Well, I haven’t been keeping up with posts. As life fluctuates and we progress, changes happen and it’s only good to go with that flow. I’ve missed you all and I’ve missed sharing my goings on in the kitchen.
This is a healthy yummy dish I created because I love spinach and it was inspired by a dish I had at a local soul food restaurant — spinach rice. I’ve also been shopping too much at the big box stores and quantities for one are nonexistent so it gets me to be even more creative since waste makes me cringe.
If you’re in the mood for something different yet flavorful and healthy, give it a try.
Here’s the recipe.
2 ½ – 3 C baby spinach or any fresh spinach, blanched
1 medium onion
4 garlic cloves, minced
dash or two of red pepper flakes
1/4 C pitted green olives (any you like)
1 T olive oil
pinch of salt
Process: Saute the onion, olives and garlic in olive oil until fragrant; add the blanched spinach and cook for another 5-7 minutes until flavors meld. Let cool; add to a blender and puree.
Add this sauce to any side dish like quinoa, rice, pasta with a sprinkle of pecorino romano cheese, and perhaps for added creaminess, some cream or half and half.
Here’s the sauce on quinoa topped with pecorino romano cheese. Mmmm…
Over-Stuffed Sweet Peppers
I take full advantage of the summer bounty of offerings this amazing universe has to offer and cooking with seasonal fruits and vegetables is always the flavorful way to go.
Cooking in season offers the best ever flavors as the vegetable and fruit is picked and eaten according to Mother Nature’s plan and not when I may want it. I think this idea works best as it encourages my creativity to do well with what is offered me.
These sweet beauties were the sale of the week at Whole Foods so I immediately got a craving for stuffed peppers. Yes, that’s all it takes – a stroll through the produce department of a nice, clean supermarket and a sale or coupon — gets my juices flowing.
But stuffed with what? I wanted to steer away from pasta and cheese, since I’ve done that already and really, sweet peppers can be stuffed with whatever your imagination can conjure up.
Remembering a taco salad recipe that came across my computer recently, I decided to use some of those ingredients keeping the flavorful punch that has been my trademark. I decided however, not to use the traditional Mexican flavors.
The list of ingredients is long here and I say, if you can substitute any ingredient you like better, go for it. I made three different sets of concoctions then layered them inside the peppers and roasted them in the oven for about 25 minutes.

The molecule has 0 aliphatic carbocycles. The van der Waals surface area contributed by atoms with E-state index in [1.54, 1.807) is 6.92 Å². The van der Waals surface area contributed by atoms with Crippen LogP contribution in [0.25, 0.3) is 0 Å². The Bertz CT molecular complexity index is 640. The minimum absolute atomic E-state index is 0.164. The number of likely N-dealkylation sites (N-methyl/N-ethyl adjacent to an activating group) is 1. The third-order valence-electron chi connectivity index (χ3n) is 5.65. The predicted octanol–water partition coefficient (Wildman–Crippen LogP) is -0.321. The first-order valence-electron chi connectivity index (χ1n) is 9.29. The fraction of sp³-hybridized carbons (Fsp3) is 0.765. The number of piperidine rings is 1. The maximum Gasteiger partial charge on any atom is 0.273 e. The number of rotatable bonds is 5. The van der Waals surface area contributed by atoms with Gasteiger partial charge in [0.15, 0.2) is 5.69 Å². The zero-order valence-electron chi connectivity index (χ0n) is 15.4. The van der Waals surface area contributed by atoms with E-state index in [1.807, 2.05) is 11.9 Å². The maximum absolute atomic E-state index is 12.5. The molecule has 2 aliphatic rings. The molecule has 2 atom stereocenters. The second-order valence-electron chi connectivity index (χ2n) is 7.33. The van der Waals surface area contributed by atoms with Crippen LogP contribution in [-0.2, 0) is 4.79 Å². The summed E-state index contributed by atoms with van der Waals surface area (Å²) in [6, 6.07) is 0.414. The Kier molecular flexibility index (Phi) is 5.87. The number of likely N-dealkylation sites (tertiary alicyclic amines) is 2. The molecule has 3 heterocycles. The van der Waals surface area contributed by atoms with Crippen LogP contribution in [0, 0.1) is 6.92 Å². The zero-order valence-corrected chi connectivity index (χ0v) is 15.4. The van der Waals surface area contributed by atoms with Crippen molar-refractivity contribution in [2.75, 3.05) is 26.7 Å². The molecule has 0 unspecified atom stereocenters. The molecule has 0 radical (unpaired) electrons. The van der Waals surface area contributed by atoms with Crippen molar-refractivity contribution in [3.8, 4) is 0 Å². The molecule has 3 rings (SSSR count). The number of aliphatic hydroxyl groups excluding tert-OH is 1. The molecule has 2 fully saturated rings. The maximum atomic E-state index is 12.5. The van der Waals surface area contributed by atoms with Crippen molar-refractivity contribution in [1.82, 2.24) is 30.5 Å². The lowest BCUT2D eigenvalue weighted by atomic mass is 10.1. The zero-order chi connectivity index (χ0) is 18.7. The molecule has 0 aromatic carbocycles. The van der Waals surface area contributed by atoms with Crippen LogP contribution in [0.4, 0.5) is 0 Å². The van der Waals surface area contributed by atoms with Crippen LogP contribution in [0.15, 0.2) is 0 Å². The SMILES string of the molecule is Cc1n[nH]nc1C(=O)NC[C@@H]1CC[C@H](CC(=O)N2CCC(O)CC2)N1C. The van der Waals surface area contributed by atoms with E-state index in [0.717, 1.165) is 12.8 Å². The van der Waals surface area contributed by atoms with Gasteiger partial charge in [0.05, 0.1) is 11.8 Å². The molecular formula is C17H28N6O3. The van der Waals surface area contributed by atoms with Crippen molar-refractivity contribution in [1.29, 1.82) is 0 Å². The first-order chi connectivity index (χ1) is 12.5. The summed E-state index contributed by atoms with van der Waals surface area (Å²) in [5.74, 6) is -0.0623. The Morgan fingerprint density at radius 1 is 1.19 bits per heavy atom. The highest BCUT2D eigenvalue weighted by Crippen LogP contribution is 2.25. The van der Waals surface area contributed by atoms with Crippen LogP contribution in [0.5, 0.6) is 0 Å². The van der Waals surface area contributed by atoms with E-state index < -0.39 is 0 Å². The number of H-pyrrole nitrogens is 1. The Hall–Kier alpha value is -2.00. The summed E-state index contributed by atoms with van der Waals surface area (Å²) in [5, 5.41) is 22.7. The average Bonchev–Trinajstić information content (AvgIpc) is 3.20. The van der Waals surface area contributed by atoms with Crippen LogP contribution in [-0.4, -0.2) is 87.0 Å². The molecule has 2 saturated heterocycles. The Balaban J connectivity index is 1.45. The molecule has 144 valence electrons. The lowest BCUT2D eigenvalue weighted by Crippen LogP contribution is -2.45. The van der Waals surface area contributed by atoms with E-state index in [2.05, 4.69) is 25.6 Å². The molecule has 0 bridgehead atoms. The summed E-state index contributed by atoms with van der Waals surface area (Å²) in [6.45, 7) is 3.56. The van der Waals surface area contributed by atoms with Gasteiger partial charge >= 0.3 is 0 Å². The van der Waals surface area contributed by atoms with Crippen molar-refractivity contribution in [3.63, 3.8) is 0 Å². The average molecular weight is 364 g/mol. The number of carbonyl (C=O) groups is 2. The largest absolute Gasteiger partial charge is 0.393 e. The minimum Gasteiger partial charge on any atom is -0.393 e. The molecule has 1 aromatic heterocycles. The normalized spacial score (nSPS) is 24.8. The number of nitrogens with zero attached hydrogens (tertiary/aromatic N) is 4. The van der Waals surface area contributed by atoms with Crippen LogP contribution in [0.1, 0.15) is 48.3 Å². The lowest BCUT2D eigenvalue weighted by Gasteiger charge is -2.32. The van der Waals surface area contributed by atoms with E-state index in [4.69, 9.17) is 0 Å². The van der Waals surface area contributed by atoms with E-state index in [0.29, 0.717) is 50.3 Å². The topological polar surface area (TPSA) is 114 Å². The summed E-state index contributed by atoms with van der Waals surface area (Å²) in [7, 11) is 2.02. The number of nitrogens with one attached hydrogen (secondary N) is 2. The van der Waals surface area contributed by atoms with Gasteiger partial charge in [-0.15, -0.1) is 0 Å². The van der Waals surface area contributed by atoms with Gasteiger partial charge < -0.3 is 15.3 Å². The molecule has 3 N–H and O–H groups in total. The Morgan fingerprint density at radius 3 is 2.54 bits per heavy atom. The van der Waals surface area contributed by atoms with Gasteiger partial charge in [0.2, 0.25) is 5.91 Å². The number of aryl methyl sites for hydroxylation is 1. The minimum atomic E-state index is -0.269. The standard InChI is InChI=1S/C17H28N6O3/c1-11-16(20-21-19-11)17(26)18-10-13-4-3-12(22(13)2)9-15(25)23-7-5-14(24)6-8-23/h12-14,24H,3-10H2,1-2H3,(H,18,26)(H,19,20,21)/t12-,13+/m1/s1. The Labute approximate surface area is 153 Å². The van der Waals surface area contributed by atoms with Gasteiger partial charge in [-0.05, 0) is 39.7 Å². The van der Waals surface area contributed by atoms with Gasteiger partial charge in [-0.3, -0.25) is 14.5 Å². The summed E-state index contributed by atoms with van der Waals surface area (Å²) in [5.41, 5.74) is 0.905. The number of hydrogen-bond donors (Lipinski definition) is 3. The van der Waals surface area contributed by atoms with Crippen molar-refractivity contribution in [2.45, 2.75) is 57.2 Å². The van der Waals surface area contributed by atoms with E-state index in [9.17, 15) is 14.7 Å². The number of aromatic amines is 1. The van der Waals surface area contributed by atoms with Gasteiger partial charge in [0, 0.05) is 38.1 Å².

Over-Stuffed Sweet Peppers
3 large sweet peppers
1 chorizo link removed from casing
2 T olive oil
1 large onion, chopped
6 garlic cloves, minced
4 C fresh spinach
1/4 C pasta sauce (optional)
1/4 C of each: jalapenos (I used pickled), olives, tomato
3/4 pound of ground beef – grass-fed or antibiotic and hormone free
3/4 C black or pink beans, rinsed
1/2 C mozzarella cheese, shredded
1/2 C plain Greek yogurt
2 T mayonnaise
1 t horseradish sauce
Three Different Processes
1. Pulsing the spicy vegetables – add the jalapenos, olives and cut up tomato to a food processor and pulse about 3 times then set aside.
2. Cooking the beef – cook the chorizo in a large pot in olive oil with the onions, remaining bits of sweet pepper after hollowing out, and garlic for about 12-15 minutes until lightly browned; add the spinach and pasta sauce and cook for another 4 minutes; remove from pot then add ground beef to the pot with a dash of salt and cook until almost done. Once this mixture is cooled a bit, add the chorizo sauté, the pulsed spicy vegetables and the beans and stir to combine.
3. Making the yogurt sauce – combine the yogurt, mayonnaise and horseradish sauce and mix well.
Assembling the Peppers
Add a layer of the beef mixture to the hollowed-out pepper then add a layer of yogurt and cheese; add another layer of beef mixture and top with cheese; roast in 350F oven for about 25 minutes.
Please note that I began roasting at a high temperature of 400F which caused the browning of the cheese too soon. The result should be a browned top and a softened pepper.